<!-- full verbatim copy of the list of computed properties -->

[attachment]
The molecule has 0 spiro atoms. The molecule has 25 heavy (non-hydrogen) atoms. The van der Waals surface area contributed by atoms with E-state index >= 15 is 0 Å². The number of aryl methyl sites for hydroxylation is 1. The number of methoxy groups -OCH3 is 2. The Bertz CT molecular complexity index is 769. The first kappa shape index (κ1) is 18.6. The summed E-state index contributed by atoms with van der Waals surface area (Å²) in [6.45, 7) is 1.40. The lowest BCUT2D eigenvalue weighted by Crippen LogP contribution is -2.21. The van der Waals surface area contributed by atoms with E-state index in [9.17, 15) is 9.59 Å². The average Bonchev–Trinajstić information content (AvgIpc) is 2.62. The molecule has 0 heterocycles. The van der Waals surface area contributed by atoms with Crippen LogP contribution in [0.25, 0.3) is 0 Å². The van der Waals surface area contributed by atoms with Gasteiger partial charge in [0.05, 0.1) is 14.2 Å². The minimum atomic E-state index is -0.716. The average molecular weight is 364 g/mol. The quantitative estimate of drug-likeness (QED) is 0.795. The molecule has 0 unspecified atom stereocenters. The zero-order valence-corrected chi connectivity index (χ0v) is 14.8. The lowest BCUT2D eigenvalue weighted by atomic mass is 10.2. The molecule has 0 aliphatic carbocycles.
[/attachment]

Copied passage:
The molecule has 0 spiro atoms. The molecule has 25 heavy (non-hydrogen) atoms. The van der Waals surface area contributed by atoms with E-state index >= 15 is 0 Å². The number of aryl methyl sites for hydroxylation is 1. The number of methoxy groups -OCH3 is 2. The Bertz CT molecular complexity index is 769. The first kappa shape index (κ1) is 18.6. The summed E-state index contributed by atoms with van der Waals surface area (Å²) in [6.45, 7) is 1.40. The lowest BCUT2D eigenvalue weighted by Crippen LogP contribution is -2.21. The van der Waals surface area contributed by atoms with E-state index in [9.17, 15) is 9.59 Å². The average Bonchev–Trinajstić information content (AvgIpc) is 2.62. The molecule has 0 heterocycles. The van der Waals surface area contributed by atoms with Crippen LogP contribution in [0.25, 0.3) is 0 Å². The van der Waals surface area contributed by atoms with Gasteiger partial charge in [0.05, 0.1) is 14.2 Å². The minimum atomic E-state index is -0.716. The average molecular weight is 364 g/mol. The quantitative estimate of drug-likeness (QED) is 0.795. The molecule has 0 unspecified atom stereocenters. The zero-order valence-corrected chi connectivity index (χ0v) is 14.8. The lowest BCUT2D eigenvalue weighted by atomic mass is 10.2. The molecule has 0 aliphatic carbocycles.